Meet Charlie Daniels.
Charlie is a fiddler crab I acquired at the International Association of Animal Behavior Consultants conference, an event where I had no expectation of meeting my next pet, much less a take-home crustacean.
Our task was to begin to train our crabs to ring a bell, replicating Karen-Pryor-awesomeness, which had been replicated by our instructor Lily Strassberg. Meaning, it is possible. But I found my inner Pryor a bit lacking that day. Which made the fact that the the actual Karen Pryor was there watching us into a humbling experience.
We started with a setup that is just a hair more structured than any training I've done recently... including a notebook (what on earth is THAT for?) I was in awe of Lily not just because she had gotten the crab to ring the bell, and because she stuck to her guns when she was discouraged from taking on crab training as a project - but because of her lovely but naive faith in all of us that we might actually make proper use of the tools she so painstakingly laid out for us.
So of course I jumped in and figured - shaping! Tiny steps! Let's do this!
Then I realized the tiny steps included:
1) get crab to stop freaking out.
2) figure out how to deliver "treats" (icky) to crab (also kinda icky.)
Addressing #2 first - Crabs are not too keen on you shoving stuff into center-of-mass of all of their odd, writhing, mandible parts. They would prefer, please, for you to hand them their worms into their little tiny left claw. (There are some lessons here about thoughtful reward delivery.) Which means getting the tweezers past the GIANT right claw the crab is waving at you to get you to please GO AWAY. Rah! I am CRAB!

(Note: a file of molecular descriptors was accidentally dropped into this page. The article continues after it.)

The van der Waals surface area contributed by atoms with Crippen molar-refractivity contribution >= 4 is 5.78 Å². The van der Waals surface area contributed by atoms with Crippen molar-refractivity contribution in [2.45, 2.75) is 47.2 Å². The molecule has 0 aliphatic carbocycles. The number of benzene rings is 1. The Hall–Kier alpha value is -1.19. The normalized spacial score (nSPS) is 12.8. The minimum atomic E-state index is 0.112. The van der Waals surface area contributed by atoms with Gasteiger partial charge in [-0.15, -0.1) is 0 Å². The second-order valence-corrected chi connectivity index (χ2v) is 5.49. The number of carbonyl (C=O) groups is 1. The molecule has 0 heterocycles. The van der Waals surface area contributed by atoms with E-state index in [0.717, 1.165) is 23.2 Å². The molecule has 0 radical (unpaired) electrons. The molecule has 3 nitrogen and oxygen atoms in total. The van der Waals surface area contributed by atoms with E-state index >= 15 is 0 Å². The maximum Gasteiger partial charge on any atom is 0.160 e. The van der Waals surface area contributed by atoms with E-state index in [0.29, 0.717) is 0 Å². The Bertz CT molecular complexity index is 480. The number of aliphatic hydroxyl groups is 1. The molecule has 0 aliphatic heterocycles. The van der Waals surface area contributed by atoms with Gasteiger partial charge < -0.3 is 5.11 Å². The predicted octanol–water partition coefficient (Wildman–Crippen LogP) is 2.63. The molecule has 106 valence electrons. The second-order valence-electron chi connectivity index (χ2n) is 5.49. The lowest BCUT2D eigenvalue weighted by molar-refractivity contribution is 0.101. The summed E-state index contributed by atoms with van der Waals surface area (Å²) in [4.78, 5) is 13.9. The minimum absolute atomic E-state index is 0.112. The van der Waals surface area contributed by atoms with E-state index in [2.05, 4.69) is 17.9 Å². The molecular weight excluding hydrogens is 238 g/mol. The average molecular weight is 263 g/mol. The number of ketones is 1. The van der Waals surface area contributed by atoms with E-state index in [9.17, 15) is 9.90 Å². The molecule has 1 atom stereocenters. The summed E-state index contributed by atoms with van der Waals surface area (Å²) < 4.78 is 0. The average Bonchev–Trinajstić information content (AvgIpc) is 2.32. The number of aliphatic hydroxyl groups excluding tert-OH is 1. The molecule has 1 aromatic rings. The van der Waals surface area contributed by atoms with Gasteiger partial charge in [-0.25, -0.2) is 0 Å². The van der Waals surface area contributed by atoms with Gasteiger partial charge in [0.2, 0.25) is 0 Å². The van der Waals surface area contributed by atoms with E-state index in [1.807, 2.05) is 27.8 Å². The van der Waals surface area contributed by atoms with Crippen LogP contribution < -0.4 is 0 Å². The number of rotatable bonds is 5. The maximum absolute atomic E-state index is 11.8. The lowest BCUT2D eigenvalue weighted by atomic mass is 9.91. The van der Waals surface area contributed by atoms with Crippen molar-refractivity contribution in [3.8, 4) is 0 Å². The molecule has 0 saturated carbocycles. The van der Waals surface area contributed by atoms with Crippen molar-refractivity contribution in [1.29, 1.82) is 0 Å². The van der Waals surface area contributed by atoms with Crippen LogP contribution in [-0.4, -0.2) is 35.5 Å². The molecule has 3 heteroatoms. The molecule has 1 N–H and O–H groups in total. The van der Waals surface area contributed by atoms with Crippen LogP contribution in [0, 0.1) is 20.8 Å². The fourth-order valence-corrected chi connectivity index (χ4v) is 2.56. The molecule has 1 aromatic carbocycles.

Leading me to address #1 - Apparently the tweezers one needs to use to deliver teeny shrimp and worms to a crab might also be seen by said crab as a big shiny threatening claw. (Note to self - pick female crab next time.) A non-threatening, slow approach with the tweezers from the side had somewhat better results. I even (I kid you not) thought, maybe I can try a little BAT here - and reward the crab staying calm with the retreat of the tweezers for a few moments. Since he wasn't getting the food in the early tries, I needed something, so maybe functional crab rewards? Well, not sure if it was Crab BAT or just habituation, but it did start working. Charlie Daniels stopped waving his fiddle around for a few moments at a time, and developed a taste for the disgusting stuff I was dishing out.
So, in an hour, I managed - and this is written down in my little notebook - to have better and better success with treat delivery to the little claw, and also, occasionally with the crab shoving it into his mouth - which prompted a big "YAY!" from me each time. Fearful, freaky crabs can't learn bell-ringing, and eating is a good sign in any creature indicating that it's safe enough to do some behavior other than fight (wild claw waving) or flight (zooming around sideways.) I actually thought it was pretty neat how much I was able to learn about a completely new species in just an hour, by observing and pausing to consider what I was seeing. (Some pretty good lessons there too.) Thanks Lily!
Crustacean Desensitization and Counter-Conditioning anyone?
More of the saga of Charlie Daniels to follow..........